Valerie was 16-years-old when she started turning tricks. For two years, she sold her body, separating her real self from her working persona.

“When I would come home, I would take all my clothes off. put them away, not touch anything and go straight to the shower, do this intense shower ritual and then even wash the taps that I touched. From the moment I would step out of the tub, I would be back,” she said.

With the recent rash of runaways from a Laval group home and concerns they're being recruited by street gangs into prostitution, Valerie decided to share her story.

She says money, and the perception it’s “easy money,” is an alluring part of sex trade. She said she made “preposterous” amounts of money at 17 -- $300 to $800 a night.

“But I never had any, it would slip through my [fingers]. You hurt yourself so much to make it, whether you admit it or not, whether you’re conscious of it or not, you’re always going to feel like it’s justified to treat yourself,” she said.

She said the power is also enticing. She recounted standing on the street and thinking to herself that other women wouldn’t be able to do what she did, but realized later that it’s a false sense of power and security.

Eventually her two worlds collided and she wanted out, but to do that wasn't easy. She spent another four years dancing in strip clubs but finally reached out to CLES, a community group that helps former and current prostitutes, and slowly began leaving it behind.

“Especially if you start young, you've never had a job interview, you don't have a resume and the people who pay you for sex you identify as the same people who would be your boss, so it’s hard to think about how [to fit in],” she explained.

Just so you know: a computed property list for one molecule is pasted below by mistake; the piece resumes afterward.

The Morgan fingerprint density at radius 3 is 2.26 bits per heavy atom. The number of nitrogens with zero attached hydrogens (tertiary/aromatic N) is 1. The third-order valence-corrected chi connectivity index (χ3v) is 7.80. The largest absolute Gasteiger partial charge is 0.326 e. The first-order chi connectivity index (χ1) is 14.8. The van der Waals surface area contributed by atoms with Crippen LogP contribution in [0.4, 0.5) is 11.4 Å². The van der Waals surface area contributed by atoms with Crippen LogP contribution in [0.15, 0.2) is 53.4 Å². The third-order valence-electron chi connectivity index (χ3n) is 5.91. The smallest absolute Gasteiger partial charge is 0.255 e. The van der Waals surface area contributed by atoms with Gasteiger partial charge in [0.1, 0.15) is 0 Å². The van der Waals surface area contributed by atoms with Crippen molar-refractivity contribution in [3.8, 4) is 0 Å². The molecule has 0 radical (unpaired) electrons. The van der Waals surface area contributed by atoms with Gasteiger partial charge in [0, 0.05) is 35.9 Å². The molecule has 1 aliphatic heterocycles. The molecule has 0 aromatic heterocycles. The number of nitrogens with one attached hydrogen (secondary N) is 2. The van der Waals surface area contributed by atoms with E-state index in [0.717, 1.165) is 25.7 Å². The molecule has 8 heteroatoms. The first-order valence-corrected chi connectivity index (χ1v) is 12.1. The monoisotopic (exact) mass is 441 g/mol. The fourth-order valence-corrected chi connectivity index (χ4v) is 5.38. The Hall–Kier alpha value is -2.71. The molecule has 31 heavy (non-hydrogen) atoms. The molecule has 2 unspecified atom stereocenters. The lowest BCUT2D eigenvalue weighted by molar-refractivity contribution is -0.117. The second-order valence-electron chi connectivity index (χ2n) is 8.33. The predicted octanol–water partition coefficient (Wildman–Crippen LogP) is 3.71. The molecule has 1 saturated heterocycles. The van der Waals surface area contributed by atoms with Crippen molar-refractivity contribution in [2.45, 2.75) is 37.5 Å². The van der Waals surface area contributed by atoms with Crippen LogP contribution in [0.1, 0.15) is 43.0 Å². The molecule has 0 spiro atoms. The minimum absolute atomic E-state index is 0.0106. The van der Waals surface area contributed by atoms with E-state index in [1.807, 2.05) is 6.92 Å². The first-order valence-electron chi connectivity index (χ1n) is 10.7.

She said what she'd like the girls from Laval and others who may be enticed into getting into sex work to think about is the aftermath.

“In a way, when you go into something almost willingly, even if you’re coerced, you're going to hate yourself. You carry this shame and you think ‘I know where I’ve been, what if they knew? Would they fire me?'"

She said her past made it harder to connect with people – for a time, after she got out, she felt that love interests and even friends couldn’t truly love her if they didn’t know about that part of her life.

Valerie said she feels the key to helping young people is early prevention, and to not only target girls but boys as well. Better and earlier sex education in schools and teaching teens what healthy relationships look like from a young age are crucial.

“They cannot assess danger. They are not risk averse, they are risk inclined they like risk,” she said.

And she says teenagers want to hear advice from their peers or people they see as credible, not their parents. That’s why programs like "Les Survivantes," started by Montreal police and now used by Laval police are so important, she said.

Prevention is a key part of the program; former prostitutes share their stories, much like Valerie is doing. One-on-one counselling is another.

“It doesn't mean the girls will understand right away, but it gets them thinking,” said Marlene Langevin of the Laval police.

It’s been 13 years since Valerie left the sex trade but she still seeks support from CLES. She says she struggles with guilt, asking herself why she got out relatively unscathed while her friends were injured and even killed while working.

“Even if you get out of it fine, it doesn't mean you're going to sleep well. The hardest thing for me was nightmares,” she said.

Valerie has a full-time job now working at a helpline and is pursuing her passion – singing. She said she hopes that in sharing her story, she will help teenagers to avoid the path she took, and the pain it brought.